India's globe-trotting Oil Minister Mani Shankar Aiyar is paving the way for what could become the cornerstone of his unique brand of oil diplomacy during a trip to Beijing in January, 2006. Aiyar plans to sign a broad memorandum of understanding with Ma Kai, chairman of China's state energy policy planner, the National Development Reform Commission, that would have the competing Asian giants join hands in their quest for energy resources.
Aiyar's trip has been tentatively scheduled for Jan. 10-16. It will begin symbolically at Kunming, the southeastern Chinese city that received an oil pipeline laid from Ledo in India's northeastern Assam state across northern Myanmar more than six decades ago -- which fueled China's liberation from Japanese occupation in World War II.
"I believe that China and India can cooperate across a range of matters relating to the hydrocarbons value chain," Aiyar told Platts in an interview conducted over two separate sessions around a ministerial roundtable of Asian oil consumers and producers he had organized in New Delhi Nov. 25.
"A MONOPSONY." Significantly, one of four to five pacts that will be signed at the corporate level under the umbrella ministerial MoU will call for Indian and Chinese state companies to bid jointly for oil and gas assets. "This won't be possible on every occasion," Aiyar conceded. "Market circumstances might dictate that we end up competing. But we will keep each other posted as far as possible and discuss possible joint bids on a case-by-case basis."
"The theoretical proposition is that it is better for two principal buyers to join hands and present a monopsony, if you like, to the monopoly of the seller," Aiyar said.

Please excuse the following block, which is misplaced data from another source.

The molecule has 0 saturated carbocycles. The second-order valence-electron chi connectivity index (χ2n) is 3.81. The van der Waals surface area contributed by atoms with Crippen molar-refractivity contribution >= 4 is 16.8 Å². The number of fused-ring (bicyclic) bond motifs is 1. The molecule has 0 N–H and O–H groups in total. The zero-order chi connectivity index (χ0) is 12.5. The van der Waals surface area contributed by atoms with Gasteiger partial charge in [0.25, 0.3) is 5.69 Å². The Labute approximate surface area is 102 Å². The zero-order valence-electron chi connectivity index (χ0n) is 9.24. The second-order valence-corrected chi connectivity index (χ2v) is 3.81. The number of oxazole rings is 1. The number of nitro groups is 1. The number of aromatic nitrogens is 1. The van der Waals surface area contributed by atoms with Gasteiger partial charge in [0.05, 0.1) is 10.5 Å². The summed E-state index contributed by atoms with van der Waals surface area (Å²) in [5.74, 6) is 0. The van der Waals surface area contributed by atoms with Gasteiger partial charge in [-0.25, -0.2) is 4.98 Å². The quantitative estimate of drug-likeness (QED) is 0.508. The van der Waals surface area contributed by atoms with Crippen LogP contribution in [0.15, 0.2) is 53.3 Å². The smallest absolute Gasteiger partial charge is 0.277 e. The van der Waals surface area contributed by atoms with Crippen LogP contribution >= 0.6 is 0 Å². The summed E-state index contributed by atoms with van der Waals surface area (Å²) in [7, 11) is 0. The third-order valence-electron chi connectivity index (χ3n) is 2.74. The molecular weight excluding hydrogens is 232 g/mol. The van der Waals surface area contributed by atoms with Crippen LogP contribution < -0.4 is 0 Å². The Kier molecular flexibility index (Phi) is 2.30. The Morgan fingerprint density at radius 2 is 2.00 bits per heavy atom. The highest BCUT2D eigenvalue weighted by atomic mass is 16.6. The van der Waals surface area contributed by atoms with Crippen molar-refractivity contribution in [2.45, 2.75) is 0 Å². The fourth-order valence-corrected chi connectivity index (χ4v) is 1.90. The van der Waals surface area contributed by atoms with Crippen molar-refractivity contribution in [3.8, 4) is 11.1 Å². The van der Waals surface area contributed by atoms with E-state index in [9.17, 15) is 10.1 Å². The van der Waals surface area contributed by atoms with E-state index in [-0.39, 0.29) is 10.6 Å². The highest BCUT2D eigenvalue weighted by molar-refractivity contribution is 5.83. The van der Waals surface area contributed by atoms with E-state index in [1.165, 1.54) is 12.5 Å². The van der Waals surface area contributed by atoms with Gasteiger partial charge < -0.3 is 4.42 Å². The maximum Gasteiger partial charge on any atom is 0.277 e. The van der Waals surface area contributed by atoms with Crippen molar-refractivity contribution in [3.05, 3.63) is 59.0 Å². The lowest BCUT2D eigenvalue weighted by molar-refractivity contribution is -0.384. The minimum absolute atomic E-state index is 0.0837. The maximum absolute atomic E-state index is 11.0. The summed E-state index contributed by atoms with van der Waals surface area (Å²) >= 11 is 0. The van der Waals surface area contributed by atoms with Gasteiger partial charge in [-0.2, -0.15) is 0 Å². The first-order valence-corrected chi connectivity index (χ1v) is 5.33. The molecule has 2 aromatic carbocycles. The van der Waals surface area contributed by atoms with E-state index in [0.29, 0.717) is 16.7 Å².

The Indian Oil Minister cites the $600 million he says China National Petroleum "simply kissed away" to trump a rival bid by an Indian consortium and acquire Canadian independent PetroKazakhstan. CNPC upped its cash bid for the Kazakhstan producer to $4.18 billion in August, to top the original best offer from India's OMEL, a joint venture of state-owned ONGC Videsh Ltd. and the private Mittal Group.
BETTER TO COLLABORATE. Chinese state oil giants have so far had an edge over their Indian counterparts in the search for energy resources because of a head start and deeper pockets. They've beaten Indian rivals in the race for some blocks in Angola, Myanmar, and Indonesia. But the Chinese see the importance of collaboration over confrontation, Aiyar asserts, citing a string of discussions between his ministry and authorities in Beijing since early 2005.
"If I hadn't had it confirmed through several conversations that I've had -- let's take it one-by-one: with the vice-chairman of NDRC who came [to India] in January, then the team that accompanied the Premier who came in April, then the delegation I sent under Talmiz Ahmed [additional secretary in the Oil Ministry] in August, and then the conversations we had with the Chinese in Johannesburg at the World Petroleum Congress -- if all of this had not been put together, then I wouldn't be going to China," Aiyar said.
But it seems Indian and Chinese outfits aren't waiting for the formalities of Aiyar's January trip. News emerged last week that India's OVL and CNPC have submitted a groundbreaking, 50-50 joint bid for PetroCanada's (PCZ
) stake in Syrian oil-producing assets, held in a consortium with Royal Dutch Shell (RDS.B
) and Syrian Petroleum and valued around $1 billion.
AUCTION COMPLAINTS. India hasn't given up on PetroKazakhstan either. Aiyar last month lashed out against the company's Canadian management and adviser Goldman Sachs (GS
) for what he termed as a "lack of propriety and transparency" in the auction. He says he also lodged his complaint with Kazakh Oil Minister Vladimir Shkolnik during a visit to the Central Asian republic in early October.